Relocation not easy: Thanks to Indian work culture
Take for instance, Shiva Ayyadurai who left Mumbai with his family nearly 40 years ago, and promised himself that he would return to India someday to help his country. In June this year, Ayyadurai, now 45, moved from Boston to New Delhi hoping to make good on that promise. An entrepreneur and lecturer at the Massachusetts Institute of Technology, with a number of American degrees, he was the first recruit of an ambitious government program to lure talented scientists of the so-called desi diaspora back to their homeland, reports New York Times.
"It seemed perfect," he said recently of the job opportunity. But it wasn't. As Ayyadurai sees it now, his Western business education met India's notoriously inefficient, opaque government, and things went downhill from there. Within weeks, he and his boss were at loggerheads. Last month, his job offer was withdrawn. Ayyadurai has moved back to Boston.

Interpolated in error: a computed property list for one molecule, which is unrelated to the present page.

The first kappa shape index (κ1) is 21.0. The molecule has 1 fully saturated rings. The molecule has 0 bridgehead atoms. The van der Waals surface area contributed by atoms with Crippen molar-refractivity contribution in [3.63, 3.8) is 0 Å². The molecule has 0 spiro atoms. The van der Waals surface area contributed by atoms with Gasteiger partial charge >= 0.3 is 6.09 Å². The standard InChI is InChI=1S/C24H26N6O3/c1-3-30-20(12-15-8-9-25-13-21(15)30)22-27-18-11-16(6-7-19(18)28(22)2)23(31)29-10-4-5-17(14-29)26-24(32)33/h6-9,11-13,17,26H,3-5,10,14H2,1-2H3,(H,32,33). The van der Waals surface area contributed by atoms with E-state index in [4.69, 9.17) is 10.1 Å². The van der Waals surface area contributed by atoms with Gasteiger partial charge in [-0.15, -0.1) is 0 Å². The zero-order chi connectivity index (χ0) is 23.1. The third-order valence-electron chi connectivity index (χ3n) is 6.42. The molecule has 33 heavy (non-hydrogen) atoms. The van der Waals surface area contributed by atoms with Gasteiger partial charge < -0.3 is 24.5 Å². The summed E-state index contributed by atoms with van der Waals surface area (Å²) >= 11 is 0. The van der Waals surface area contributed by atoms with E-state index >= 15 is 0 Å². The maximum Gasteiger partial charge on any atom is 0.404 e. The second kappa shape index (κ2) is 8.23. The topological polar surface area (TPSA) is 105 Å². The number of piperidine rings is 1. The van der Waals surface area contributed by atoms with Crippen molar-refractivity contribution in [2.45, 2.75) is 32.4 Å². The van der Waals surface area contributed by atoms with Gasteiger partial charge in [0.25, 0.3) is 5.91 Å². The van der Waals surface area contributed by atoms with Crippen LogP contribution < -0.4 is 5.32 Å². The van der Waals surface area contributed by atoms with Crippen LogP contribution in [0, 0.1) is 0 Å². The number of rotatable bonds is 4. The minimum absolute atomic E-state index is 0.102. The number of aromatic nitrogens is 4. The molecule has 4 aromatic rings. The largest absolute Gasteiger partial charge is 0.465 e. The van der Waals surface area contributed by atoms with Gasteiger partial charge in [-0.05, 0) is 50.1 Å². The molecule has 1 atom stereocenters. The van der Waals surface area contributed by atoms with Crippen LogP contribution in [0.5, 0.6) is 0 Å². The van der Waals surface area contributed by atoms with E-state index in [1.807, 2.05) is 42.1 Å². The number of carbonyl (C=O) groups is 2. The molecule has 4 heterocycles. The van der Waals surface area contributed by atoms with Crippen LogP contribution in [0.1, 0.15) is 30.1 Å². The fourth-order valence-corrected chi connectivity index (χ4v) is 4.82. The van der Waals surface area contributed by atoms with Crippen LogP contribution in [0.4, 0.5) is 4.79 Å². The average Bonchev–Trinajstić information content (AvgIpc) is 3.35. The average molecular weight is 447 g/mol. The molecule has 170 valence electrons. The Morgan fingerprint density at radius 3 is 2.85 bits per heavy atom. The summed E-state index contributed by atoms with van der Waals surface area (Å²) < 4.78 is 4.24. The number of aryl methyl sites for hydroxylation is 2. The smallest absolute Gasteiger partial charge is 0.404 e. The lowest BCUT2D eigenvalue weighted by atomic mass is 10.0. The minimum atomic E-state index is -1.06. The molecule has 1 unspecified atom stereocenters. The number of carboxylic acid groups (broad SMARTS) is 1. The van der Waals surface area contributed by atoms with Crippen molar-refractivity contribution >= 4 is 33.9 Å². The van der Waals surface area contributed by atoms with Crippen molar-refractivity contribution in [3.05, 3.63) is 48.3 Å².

About 100,000 returnees will move from the U.S. to India in the next five years, estimates Vivek Wadhwa, a Research Associate at Harvard University who has studied the topic. These repats, as they are known, are drawn by India's booming economic growth, the chance to wrestle with complex problems and the opportunity to learn more about their heritage. They are joining multinational companies, starting new businesses and even becoming part of India's sleepy government bureaucracy.
But a study by Wadhwa and other academics found that 34 percent of repats found it difficult to return to India - compared to just 13 percent of Indian immigrants who found it difficult to settle in the U.S. The repats complained about traffic, lack of infrastructure, bureaucracy and pollution.
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